Olazabal’s decision came as no surprise. Poulter and Colsaerts were Nos. 11 and 12, respectively, on the World Points list and narrowly missed qualifying for the team on points.
“It’s never an easy choice,” Olazabal said. “You still have to make a few phone calls, and there were a few players who were in the mix, but it was not all that difficult.”
This is Poulter’s fourth appearance in the Ryder Cup, and the 36-year-old Englishman already has established himself as one of Europe’s most dependable performers, owning an 8-3 career record in the biennial event. After receiving a captain’s pick for the 2008 matches, Poulter became the highest points-earner for either side at Valhalla, and two years ago he won three out of four possible points in Europe’s narrow victory over the U.S. in Wales.
“I think everyone of you would guess that Ian would be there, and that was a pretty good guess, not a difficult one,” Olazabal said during a news conference Monday at the Gleneagles Hotel in Perthshire, Scotland. “His attitude and his sprit in the Ryder Cup has always been great, and he’s one of those players who likes to be in that situation; it brings the best out of him.”
“I’m absolutely thrilled,” Poulter said via telephone. “To get the call last night from Jose was a great moment.”
Colsaerts, 29, won the World Match Play Championship and is considered one of the longest hitters on the European Tour. The Belgian could have bumped Martin Kaymer out of the 10th and final automatic spot with a T-2 finish or better last week at Gleneagles, but his T-19 wasn’t enough to improve his position. He is the lone rookie on the European side.
“It’s been a pretty long summer,” Colsaerts said. “Every time I put myself in a situation where I could seal the deal, it was always in the back of my mind. I’ve gone from nervous about making the team to now nervous to getting there. But it’s a good problem to have.”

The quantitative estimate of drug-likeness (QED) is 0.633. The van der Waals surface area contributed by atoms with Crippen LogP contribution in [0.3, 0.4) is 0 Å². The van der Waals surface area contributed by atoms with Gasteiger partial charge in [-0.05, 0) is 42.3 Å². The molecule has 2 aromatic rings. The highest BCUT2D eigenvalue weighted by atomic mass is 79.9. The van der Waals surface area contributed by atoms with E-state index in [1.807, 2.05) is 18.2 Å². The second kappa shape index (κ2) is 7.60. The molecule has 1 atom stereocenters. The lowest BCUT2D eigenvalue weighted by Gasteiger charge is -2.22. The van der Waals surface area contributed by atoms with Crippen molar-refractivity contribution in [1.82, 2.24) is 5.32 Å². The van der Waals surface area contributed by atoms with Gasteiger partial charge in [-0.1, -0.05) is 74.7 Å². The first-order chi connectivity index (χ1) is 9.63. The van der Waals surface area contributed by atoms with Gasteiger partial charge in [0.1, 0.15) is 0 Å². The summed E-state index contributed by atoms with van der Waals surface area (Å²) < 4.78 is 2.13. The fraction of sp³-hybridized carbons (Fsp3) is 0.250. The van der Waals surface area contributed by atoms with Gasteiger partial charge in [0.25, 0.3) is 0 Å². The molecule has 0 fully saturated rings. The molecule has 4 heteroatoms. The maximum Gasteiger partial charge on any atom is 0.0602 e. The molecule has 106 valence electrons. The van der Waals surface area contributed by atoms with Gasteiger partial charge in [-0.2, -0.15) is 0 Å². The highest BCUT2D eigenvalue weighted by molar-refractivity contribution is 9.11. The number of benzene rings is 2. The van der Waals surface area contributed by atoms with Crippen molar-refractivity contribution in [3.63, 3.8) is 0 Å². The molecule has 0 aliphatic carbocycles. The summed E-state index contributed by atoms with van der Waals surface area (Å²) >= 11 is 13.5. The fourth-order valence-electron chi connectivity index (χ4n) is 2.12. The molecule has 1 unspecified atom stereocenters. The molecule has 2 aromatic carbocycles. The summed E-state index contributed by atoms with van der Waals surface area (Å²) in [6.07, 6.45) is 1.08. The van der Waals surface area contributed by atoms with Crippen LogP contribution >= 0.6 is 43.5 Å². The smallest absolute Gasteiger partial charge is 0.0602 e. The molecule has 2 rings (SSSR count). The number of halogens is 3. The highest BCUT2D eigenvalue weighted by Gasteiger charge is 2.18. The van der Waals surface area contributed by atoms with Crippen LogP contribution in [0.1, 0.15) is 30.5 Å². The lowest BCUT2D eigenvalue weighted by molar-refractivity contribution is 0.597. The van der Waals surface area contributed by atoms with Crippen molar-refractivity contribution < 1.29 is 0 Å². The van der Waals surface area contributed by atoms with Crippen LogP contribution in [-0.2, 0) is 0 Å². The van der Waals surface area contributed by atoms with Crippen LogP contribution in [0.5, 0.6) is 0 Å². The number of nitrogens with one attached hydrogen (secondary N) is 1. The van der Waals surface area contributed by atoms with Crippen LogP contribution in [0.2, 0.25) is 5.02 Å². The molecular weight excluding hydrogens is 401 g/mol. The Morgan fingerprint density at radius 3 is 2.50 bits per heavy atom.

Said Olazabal, “He’s made the extra effort trying to make the team, and he showed me that he really wanted it.”
Other notable players who were vying for one of the two captain’s picks for the Sept. 28-30 Ryder Cup at Valhalla: Rafael Cabrera-Bello, David Lynn, Gonzalo Fernandez-Castano, Thomas Bjorn (one of four vice captains) and Padraig Harrington.
Harrington was a particularly intriguing prospect, given his Ryder Cup experience (played every competition since 1999) and strong performances in the majors this season (three top 20s). But in the end, Olazabal concluded that the Irishman hadn’t done enough to make the squad.
“I talked to him last night, and I was very straight to the point,” Olazabal said. “I know he tried hard, but he was 19th on the list. I know he’s a great player, and I would have loved to have him on the team, but you need to be playing good. Simple as that.”
The European team should have plenty of confidence when it rolls into Valhalla next month. Rory McIlroy won the PGA Championship three weeks ago, followed by Sergio Garcia’s victory at the Wyndham Championship and Paul Lawrie’s convincing triumph Sunday at the Johnnie Walker Championship.
“It’s important in that it builds confidence, and that is crucial,” Olazabal said. “But at the end of the day, it’s how they play that week.”
The complete European Ryder Cup team, which has won four of the past five Ryder Cup matches: